The restoration of native coregonids is a course of action that will surely be on the table, as well as consideration of all other fish that make up one of our most beloved resources. The Chippewa-Ottawa Resource Authority, a group of five fishing tribes of the 1836 Treaty, will consider this, and a host of other issues, before publishing the agreement next month.
Stewart A. McFerran worked as a deck hand for Lang Fisheries in Leland. With Captain Ross Lang, he fished for Coregonus hoyi and Coregonus clupeaformis.
Name that whitefish and cisco sidebar
Cory O. Brant, Ph.D., of the U.S. Geological Survey Great Lakes Science Center, in Ann Arbor, and of the bi-national Great Lakes Fishery Commission, provided us with his list of the various whitefish and ciscoes:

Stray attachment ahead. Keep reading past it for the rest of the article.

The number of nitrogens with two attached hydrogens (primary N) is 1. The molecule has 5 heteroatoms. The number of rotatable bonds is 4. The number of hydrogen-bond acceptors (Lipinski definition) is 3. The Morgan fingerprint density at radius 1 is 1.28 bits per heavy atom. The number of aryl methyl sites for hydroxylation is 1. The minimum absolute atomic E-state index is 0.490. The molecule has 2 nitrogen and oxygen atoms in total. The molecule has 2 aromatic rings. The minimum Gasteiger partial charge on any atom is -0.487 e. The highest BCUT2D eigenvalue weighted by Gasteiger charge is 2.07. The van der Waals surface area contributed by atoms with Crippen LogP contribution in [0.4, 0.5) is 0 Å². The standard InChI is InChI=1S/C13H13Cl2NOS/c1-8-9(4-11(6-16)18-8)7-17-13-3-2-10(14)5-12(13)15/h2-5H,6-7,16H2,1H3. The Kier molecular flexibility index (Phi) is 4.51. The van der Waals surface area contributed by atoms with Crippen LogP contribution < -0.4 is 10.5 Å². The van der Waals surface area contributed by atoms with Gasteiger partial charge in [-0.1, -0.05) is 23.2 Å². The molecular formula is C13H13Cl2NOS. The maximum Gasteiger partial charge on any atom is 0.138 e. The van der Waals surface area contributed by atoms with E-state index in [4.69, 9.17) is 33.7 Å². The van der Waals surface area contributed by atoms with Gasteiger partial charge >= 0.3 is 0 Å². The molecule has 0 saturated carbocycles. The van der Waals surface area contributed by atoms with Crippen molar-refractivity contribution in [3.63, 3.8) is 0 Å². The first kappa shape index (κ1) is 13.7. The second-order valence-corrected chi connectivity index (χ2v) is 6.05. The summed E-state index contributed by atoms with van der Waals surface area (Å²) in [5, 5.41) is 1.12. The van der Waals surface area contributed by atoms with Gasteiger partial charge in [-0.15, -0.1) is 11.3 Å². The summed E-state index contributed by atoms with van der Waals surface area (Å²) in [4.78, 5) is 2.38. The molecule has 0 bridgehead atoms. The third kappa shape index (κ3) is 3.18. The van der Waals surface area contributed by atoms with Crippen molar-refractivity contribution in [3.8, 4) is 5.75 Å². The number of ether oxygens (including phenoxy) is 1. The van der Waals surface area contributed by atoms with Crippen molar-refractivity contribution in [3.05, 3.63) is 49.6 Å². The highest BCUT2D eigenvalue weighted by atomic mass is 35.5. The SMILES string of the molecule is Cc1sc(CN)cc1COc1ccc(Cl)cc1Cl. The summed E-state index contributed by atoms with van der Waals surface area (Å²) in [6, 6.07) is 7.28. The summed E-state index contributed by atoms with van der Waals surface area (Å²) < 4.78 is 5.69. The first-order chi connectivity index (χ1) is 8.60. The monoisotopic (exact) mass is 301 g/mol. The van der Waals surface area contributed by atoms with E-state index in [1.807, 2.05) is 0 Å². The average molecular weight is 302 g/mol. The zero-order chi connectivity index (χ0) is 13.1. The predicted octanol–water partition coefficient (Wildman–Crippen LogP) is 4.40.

1) cisco, a.k.a. lake herring (Coregonus artedi),
2) bloater (C. hoyi),
3) Kiyi (C. kiyi),
4) deepwater cisco (C. johannae),
5) blackfin cisco (C. nigripinnis),
6) shortnose cisco (C. reighardi),
7) shortjaw cisco (C. zenithicus),
8) lake whitefish (C. clupeaformis),
9) Lake Superior’s pygmy whitefish (Prosopium coulterii), and
10) round whitefish, a.k.a. menominee, (P. cylindraceum).
“Whitefish and ciscoes are lumped in the same genus (Coregonus), while pygmy and round whitefish are a distinct genus (Prosopium) – still not sure why!” Brant said. “C. johannae and C. reighardi are currently reported as extinct.”